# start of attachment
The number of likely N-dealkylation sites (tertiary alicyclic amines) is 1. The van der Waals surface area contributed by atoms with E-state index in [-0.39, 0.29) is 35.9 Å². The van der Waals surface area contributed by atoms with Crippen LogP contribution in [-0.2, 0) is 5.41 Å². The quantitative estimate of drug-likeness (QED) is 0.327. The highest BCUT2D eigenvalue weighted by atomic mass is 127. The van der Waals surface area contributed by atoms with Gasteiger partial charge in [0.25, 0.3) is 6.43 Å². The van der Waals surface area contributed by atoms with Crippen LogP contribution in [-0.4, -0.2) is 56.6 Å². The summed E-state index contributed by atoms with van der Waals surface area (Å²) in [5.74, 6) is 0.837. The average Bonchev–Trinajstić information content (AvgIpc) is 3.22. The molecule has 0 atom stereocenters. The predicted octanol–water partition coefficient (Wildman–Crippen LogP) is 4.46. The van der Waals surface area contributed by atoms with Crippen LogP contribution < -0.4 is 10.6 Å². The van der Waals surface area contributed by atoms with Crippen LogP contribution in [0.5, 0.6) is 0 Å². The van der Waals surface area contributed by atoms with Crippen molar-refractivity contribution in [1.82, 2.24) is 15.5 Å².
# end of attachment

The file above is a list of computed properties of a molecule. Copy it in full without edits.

The number of likely N-dealkylation sites (tertiary alicyclic amines) is 1. The van der Waals surface area contributed by atoms with E-state index in [-0.39, 0.29) is 35.9 Å². The van der Waals surface area contributed by atoms with Crippen LogP contribution in [-0.2, 0) is 5.41 Å². The quantitative estimate of drug-likeness (QED) is 0.327. The highest BCUT2D eigenvalue weighted by atomic mass is 127. The van der Waals surface area contributed by atoms with Gasteiger partial charge in [0.25, 0.3) is 6.43 Å². The van der Waals surface area contributed by atoms with Crippen LogP contribution in [-0.4, -0.2) is 56.6 Å². The summed E-state index contributed by atoms with van der Waals surface area (Å²) in [5.74, 6) is 0.837. The average Bonchev–Trinajstić information content (AvgIpc) is 3.22. The molecule has 0 atom stereocenters. The predicted octanol–water partition coefficient (Wildman–Crippen LogP) is 4.46. The van der Waals surface area contributed by atoms with Crippen LogP contribution < -0.4 is 10.6 Å². The van der Waals surface area contributed by atoms with Crippen LogP contribution in [0.5, 0.6) is 0 Å². The van der Waals surface area contributed by atoms with Crippen molar-refractivity contribution in [1.82, 2.24) is 15.5 Å².